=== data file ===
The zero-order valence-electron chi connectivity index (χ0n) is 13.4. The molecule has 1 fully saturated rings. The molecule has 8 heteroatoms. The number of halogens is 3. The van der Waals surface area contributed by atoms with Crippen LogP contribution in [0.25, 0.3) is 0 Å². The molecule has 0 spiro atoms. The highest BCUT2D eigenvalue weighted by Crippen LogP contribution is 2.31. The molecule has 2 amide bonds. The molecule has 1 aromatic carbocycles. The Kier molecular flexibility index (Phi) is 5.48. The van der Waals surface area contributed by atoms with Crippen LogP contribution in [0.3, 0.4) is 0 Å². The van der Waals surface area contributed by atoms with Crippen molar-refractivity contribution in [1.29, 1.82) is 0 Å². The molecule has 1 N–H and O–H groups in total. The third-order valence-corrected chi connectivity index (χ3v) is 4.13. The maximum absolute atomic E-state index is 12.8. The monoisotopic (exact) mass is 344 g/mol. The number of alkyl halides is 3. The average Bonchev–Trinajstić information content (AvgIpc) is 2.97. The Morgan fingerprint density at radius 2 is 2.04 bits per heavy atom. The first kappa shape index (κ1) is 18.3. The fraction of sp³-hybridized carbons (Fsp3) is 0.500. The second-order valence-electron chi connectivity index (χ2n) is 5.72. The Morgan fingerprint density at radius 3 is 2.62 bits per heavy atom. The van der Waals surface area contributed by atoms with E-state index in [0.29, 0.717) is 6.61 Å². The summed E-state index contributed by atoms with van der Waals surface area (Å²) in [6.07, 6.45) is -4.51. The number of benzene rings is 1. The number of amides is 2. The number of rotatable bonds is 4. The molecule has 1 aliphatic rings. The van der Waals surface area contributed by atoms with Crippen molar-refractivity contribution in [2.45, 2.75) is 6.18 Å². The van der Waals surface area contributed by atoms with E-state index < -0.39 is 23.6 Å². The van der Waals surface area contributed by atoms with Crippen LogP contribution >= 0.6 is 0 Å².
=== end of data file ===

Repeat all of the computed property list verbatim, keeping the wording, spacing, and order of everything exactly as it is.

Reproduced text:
The zero-order valence-electron chi connectivity index (χ0n) is 13.4. The molecule has 1 fully saturated rings. The molecule has 8 heteroatoms. The number of halogens is 3. The van der Waals surface area contributed by atoms with Crippen LogP contribution in [0.25, 0.3) is 0 Å². The molecule has 0 spiro atoms. The highest BCUT2D eigenvalue weighted by Crippen LogP contribution is 2.31. The molecule has 2 amide bonds. The molecule has 1 aromatic carbocycles. The Kier molecular flexibility index (Phi) is 5.48. The van der Waals surface area contributed by atoms with Crippen LogP contribution in [0.3, 0.4) is 0 Å². The van der Waals surface area contributed by atoms with Crippen molar-refractivity contribution in [1.29, 1.82) is 0 Å². The molecule has 1 N–H and O–H groups in total. The third-order valence-corrected chi connectivity index (χ3v) is 4.13. The maximum absolute atomic E-state index is 12.8. The monoisotopic (exact) mass is 344 g/mol. The number of alkyl halides is 3. The average Bonchev–Trinajstić information content (AvgIpc) is 2.97. The Morgan fingerprint density at radius 2 is 2.04 bits per heavy atom. The first kappa shape index (κ1) is 18.3. The fraction of sp³-hybridized carbons (Fsp3) is 0.500. The second-order valence-electron chi connectivity index (χ2n) is 5.72. The Morgan fingerprint density at radius 3 is 2.62 bits per heavy atom. The van der Waals surface area contributed by atoms with E-state index in [0.29, 0.717) is 6.61 Å². The summed E-state index contributed by atoms with van der Waals surface area (Å²) in [6.07, 6.45) is -4.51. The number of benzene rings is 1. The number of amides is 2. The number of rotatable bonds is 4. The molecule has 1 aliphatic rings. The van der Waals surface area contributed by atoms with Crippen molar-refractivity contribution in [2.45, 2.75) is 6.18 Å². The van der Waals surface area contributed by atoms with E-state index < -0.39 is 23.6 Å². The van der Waals surface area contributed by atoms with Crippen LogP contribution >= 0.6 is 0 Å².